Science Daily: Robot Armada Might Scale New Worlds.
ScienceDaily (Oct. 28, 2009) — An armada of robots may one day fly above the mountain tops of Saturn's moon Titan, cross its vast dunes and sail in its liquid lakes.
Wolfgang Fink, visiting associate in physics at the California Institute of Technology in Pasadena says we are on the brink of a great paradigm shift in planetary exploration, and the next round of robotic explorers will be nothing like what we see today.
"The way we explore tomorrow will be unlike any cup of tea we've ever tasted," said Fink, who was recently appointed as the Edward and Maria Keonjian Distinguished Professor in Microelectronics at the University of Arizona, Tucson. "We are departing from traditional approaches of a single robotic spacecraft with no redundancy that is Earth-commanded to one that allows for having multiple, expendable low-cost robots that can command themselves or other robots at various locations at the same time."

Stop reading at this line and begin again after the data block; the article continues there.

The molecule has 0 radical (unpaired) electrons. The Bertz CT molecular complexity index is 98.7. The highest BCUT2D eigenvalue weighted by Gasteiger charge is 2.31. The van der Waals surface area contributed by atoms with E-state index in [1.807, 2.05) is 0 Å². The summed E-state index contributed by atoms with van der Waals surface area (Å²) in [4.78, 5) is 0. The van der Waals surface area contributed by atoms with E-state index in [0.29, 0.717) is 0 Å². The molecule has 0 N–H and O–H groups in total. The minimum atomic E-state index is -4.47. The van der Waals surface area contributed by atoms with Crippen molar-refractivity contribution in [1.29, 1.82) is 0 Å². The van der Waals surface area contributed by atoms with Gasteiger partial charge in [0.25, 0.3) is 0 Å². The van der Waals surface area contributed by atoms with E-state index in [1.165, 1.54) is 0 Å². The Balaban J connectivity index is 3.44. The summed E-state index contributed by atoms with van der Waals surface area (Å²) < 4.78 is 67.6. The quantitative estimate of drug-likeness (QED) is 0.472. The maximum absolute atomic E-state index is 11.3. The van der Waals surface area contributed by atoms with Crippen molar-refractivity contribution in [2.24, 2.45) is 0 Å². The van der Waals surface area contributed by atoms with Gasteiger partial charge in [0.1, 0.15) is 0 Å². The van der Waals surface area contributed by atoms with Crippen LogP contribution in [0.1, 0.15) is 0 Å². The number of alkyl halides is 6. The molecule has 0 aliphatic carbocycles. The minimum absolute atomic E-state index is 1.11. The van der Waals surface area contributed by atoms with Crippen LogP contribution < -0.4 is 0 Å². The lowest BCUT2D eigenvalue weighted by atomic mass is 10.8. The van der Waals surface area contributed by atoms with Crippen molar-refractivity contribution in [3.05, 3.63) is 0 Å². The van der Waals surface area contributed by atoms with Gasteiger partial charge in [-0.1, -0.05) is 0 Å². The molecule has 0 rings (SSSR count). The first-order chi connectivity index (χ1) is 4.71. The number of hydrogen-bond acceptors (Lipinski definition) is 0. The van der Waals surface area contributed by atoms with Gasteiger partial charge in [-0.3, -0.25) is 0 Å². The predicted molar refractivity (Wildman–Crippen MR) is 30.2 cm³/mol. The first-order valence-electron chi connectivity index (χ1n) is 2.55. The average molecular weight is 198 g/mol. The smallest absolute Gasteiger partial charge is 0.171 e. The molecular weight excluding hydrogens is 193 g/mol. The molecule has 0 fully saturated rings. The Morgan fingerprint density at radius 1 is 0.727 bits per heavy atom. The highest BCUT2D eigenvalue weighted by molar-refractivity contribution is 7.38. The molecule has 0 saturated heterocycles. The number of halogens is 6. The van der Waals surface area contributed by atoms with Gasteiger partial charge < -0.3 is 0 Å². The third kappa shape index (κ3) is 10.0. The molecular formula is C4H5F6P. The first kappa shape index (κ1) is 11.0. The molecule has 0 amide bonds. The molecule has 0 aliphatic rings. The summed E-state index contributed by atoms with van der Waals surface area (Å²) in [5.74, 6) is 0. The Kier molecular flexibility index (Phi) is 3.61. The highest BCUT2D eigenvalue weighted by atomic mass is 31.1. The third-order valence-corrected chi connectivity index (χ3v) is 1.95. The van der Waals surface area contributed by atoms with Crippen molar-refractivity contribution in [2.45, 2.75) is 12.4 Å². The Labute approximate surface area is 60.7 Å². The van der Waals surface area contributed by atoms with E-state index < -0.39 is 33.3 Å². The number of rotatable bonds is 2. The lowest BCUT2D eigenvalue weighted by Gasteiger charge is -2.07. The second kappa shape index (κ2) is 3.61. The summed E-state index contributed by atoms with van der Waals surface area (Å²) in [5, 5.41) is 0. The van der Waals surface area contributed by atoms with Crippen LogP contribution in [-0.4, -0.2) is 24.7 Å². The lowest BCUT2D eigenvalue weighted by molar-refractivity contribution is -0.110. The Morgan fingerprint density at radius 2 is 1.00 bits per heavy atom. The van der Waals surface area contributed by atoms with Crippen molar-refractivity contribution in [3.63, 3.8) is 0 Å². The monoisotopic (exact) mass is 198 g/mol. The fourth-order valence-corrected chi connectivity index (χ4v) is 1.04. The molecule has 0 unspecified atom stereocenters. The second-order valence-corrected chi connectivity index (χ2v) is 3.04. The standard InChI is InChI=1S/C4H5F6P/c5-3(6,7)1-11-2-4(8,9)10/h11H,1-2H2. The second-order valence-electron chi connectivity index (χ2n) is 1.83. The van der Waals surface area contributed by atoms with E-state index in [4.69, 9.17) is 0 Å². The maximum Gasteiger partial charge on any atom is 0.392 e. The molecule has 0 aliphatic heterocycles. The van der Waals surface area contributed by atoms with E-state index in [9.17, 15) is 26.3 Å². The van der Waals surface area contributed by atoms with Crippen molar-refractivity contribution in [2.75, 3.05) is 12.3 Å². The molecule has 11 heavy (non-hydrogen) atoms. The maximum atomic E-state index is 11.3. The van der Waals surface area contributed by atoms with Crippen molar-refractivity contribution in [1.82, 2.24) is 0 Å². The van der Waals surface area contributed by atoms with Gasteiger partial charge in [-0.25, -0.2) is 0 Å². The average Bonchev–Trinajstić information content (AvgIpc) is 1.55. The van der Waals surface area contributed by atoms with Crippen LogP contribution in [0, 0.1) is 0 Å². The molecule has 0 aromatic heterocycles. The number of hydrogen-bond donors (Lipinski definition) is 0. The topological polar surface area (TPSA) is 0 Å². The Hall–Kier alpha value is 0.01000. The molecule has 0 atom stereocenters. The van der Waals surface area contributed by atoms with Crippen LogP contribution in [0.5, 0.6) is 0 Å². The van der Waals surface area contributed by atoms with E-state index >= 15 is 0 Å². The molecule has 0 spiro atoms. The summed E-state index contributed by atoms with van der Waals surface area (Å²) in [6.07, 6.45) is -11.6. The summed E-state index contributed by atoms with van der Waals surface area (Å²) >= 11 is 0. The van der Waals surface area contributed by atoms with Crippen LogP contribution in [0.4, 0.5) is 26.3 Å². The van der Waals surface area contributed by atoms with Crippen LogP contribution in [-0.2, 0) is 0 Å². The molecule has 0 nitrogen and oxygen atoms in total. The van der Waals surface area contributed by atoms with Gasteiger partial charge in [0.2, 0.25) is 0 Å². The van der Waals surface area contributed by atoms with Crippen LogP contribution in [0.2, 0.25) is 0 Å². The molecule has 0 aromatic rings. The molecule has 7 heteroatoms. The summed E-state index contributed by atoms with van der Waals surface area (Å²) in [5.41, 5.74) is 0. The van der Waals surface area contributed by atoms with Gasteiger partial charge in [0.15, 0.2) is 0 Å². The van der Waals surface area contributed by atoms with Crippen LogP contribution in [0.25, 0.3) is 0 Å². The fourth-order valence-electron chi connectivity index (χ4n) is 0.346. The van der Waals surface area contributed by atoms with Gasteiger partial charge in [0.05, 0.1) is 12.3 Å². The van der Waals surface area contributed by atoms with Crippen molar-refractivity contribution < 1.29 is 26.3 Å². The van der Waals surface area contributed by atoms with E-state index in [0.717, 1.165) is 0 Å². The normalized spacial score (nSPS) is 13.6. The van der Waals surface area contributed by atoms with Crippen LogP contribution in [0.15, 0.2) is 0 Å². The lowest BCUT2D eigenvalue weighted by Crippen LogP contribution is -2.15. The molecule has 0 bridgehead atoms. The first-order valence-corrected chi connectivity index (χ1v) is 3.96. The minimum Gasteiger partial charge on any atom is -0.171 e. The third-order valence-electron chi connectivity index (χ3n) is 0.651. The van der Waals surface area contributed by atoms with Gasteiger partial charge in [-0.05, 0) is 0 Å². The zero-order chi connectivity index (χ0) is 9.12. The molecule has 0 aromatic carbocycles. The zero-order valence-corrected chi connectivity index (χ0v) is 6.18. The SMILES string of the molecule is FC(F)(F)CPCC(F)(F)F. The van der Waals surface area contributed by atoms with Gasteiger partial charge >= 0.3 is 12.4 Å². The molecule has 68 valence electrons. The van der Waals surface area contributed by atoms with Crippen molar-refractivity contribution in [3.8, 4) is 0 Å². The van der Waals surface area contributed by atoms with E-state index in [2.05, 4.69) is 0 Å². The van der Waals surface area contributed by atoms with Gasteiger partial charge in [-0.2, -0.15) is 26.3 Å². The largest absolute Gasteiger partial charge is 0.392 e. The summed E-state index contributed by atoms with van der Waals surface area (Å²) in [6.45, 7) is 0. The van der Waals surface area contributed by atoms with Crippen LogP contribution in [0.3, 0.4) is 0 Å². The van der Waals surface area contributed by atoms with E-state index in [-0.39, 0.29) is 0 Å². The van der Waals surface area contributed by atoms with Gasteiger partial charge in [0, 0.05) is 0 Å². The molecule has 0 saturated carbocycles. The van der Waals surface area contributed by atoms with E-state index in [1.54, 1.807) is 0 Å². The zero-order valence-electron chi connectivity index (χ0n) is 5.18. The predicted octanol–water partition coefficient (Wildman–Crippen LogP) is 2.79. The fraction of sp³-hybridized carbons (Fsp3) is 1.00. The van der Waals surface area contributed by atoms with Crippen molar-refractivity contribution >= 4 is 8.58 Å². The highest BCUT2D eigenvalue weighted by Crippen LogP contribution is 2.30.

Fink and his team members at Caltech, the U.S. Geological Survey and the University of Arizona are developing autonomous software and have built a robotic test bed that can mimic a field geologist or astronaut, capable of working independently and as part of a larger team. This software will allow a robot to think on its own, identify problems and possible hazards, determine areas of interest and prioritize targets for a close-up look.